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DGU, a Stepping-stone to the World

   

Choi Mae-wha

The sight of foreign exchange students walking around Dongguk University (DGU) Campus has now become quite commonplace. These exchange students are truly global: some come from English speaking countries, and some from more traditional Asian countries. When the Post visited the Center for Foreign Students at Hyewha Hall, we found a Chinese student working very hard at her Korean lessons. Her Korean name is Choi Mae-wha.

She entered Northeast Normal University - (NNU) (located in Jilin) - in September 2006, and has been a DGU exchange student since September 2008. She is majoring in Japanese and works part-time as an assistant in Japanese language and literature. She has been very active. She has attended meetings held by the International Exchange department, which this year took charge of supervising exchange students  and has also experienced a variety of activities in Korea, from part-time work to taking part in several club events. "I am very happy with campus life” she said. The problems and difficulties are always neglectable and easy to deal with".

The Post interviewed this committed foreign student:
-What made you choose DGU?
Originally, I planned to attend a university in Japan on an exchange scholarship because my major is Japanese. Then, when I was a sophomore in NNU, my school life became a little tedious. At that time, I wanted to leave China. NNU had an exchange student arrangement with DGU; this enables Chinese students to study here for two years. In addition, I heard that if I went to DGU as an exchange student, I would receive a good education from your excellent scholars. So I decided to learn Japanese at DGU.

-What are the differences between Korea’s campus life and China’s? How do you compare Northeast Normal University with Dongguk University?
A clear difference appears in the school hours. When I attend a lecture at DGU, I am very surprised because the classes are too crowded and non-interactive. Although the professor in charge tries to encourage students' participation, most keep silent. On the other hand, Chinese students participate in a much more interactive way. Many students like to express their opinion in China.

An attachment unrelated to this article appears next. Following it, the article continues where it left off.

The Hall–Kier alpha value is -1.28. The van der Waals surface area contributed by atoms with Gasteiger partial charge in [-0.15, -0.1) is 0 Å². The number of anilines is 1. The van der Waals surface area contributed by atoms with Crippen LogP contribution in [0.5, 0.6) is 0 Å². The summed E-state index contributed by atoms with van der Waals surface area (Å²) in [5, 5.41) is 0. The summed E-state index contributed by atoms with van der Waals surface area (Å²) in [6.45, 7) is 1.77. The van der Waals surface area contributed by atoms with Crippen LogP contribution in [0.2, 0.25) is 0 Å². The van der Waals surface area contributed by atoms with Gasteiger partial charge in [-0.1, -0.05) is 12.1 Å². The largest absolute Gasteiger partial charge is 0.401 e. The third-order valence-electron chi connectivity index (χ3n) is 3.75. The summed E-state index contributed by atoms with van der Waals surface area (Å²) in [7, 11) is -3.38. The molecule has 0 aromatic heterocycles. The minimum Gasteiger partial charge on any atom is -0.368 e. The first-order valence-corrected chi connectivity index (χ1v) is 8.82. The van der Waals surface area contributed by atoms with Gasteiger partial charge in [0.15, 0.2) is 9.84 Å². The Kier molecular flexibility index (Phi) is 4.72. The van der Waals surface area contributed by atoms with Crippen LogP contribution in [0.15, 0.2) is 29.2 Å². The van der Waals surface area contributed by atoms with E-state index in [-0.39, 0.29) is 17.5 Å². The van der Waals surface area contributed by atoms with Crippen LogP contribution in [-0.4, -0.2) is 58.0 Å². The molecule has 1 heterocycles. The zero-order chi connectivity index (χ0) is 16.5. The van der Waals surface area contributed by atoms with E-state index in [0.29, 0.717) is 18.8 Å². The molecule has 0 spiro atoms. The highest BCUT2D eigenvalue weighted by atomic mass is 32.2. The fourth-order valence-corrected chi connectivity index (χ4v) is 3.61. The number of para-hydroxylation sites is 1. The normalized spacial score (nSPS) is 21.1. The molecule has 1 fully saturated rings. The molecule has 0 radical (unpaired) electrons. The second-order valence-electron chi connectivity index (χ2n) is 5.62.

There is another difference between the two countries. The  university clubs are very well organized, lively, and active in Korea.  There are some groups in NNU with interlapping concerns, but these groups are not as active and as diverse as they are at DGU. In addition, going to an M/T and drinking in a club would be unimaginable in China.

-I heard that you joined many activities. What did you do at DGU last semester?
Although my major is Japanese, I am interested in business and international trade. I joined the Frontier club (a club that encourages people to imagine taking business risks) at DGU. The club provided a wide variety of activities. We discussed our ideas about projects for starting an enterprise.  To sell my ideas, I spoke to a large audience from the marketing and financial management. I also used the time to explain the Chinese market to club members.
In addition, I joined the tennis club at DGU as a way of making Korean friends. I am able to get rid of lot of stress by playing tennis. All these experiences were valuable to me.

-Please give advice for other exchange students at DGU.
If you are chosen as an exchange student, you should learn not only the language but also the culture. I think that the best way to learn the language and culture is to make friends in the country. In my case, I was able to learn all this by keeping good company and involving myself in many club activities. These diverse activities might help you learn more about the nation.

-What is your dream? When your time here is up, will you come back to Korea for a visit?
I am going to live in Seoul after my two year stint as a DGU exchange student ends. I hope to get a place as an intern at a foreign company located in Korea. To be truthful, I am not at all certain what the future holds for me. After graduation, I want to be in the position to play an important role in connecting the business concerns of South Korea with Japan and China. I will then enter the global stage by going to the United Kingdom. That is why I am studying English hard.

Kwak Gyu-ryeong

Kwak Gyu-ryeong  ryeong@dongguk.edu

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